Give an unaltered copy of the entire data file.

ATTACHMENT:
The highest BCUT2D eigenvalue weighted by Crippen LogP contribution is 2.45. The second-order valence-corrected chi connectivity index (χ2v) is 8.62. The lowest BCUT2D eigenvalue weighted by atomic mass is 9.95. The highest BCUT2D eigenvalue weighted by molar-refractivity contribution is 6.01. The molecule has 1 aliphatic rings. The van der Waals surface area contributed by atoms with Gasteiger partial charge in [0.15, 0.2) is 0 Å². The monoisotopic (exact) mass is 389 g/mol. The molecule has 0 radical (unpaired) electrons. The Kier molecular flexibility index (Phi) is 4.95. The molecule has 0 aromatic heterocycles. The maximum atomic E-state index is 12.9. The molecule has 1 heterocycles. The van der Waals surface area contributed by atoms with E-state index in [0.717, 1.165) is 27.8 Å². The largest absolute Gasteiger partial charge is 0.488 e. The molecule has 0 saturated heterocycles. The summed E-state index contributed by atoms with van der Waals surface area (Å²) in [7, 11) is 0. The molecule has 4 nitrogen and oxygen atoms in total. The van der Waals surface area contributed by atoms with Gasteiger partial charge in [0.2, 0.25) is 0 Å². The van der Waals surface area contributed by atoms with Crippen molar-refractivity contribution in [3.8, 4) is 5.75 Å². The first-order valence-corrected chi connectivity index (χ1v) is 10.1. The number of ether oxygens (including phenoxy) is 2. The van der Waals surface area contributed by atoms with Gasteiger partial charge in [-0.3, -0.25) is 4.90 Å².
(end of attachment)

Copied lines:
The highest BCUT2D eigenvalue weighted by Crippen LogP contribution is 2.45. The second-order valence-corrected chi connectivity index (χ2v) is 8.62. The lowest BCUT2D eigenvalue weighted by atomic mass is 9.95. The highest BCUT2D eigenvalue weighted by molar-refractivity contribution is 6.01. The molecule has 1 aliphatic rings. The van der Waals surface area contributed by atoms with Gasteiger partial charge in [0.15, 0.2) is 0 Å². The monoisotopic (exact) mass is 389 g/mol. The molecule has 0 radical (unpaired) electrons. The Kier molecular flexibility index (Phi) is 4.95. The molecule has 0 aromatic heterocycles. The maximum atomic E-state index is 12.9. The molecule has 1 heterocycles. The van der Waals surface area contributed by atoms with E-state index in [0.717, 1.165) is 27.8 Å². The largest absolute Gasteiger partial charge is 0.488 e. The molecule has 0 saturated heterocycles. The summed E-state index contributed by atoms with van der Waals surface area (Å²) in [7, 11) is 0. The molecule has 4 nitrogen and oxygen atoms in total. The van der Waals surface area contributed by atoms with Gasteiger partial charge in [0.2, 0.25) is 0 Å². The van der Waals surface area contributed by atoms with Crippen molar-refractivity contribution in [3.8, 4) is 5.75 Å². The first-order valence-corrected chi connectivity index (χ1v) is 10.1. The number of ether oxygens (including phenoxy) is 2. The van der Waals surface area contributed by atoms with Gasteiger partial charge in [-0.3, -0.25) is 4.90 Å².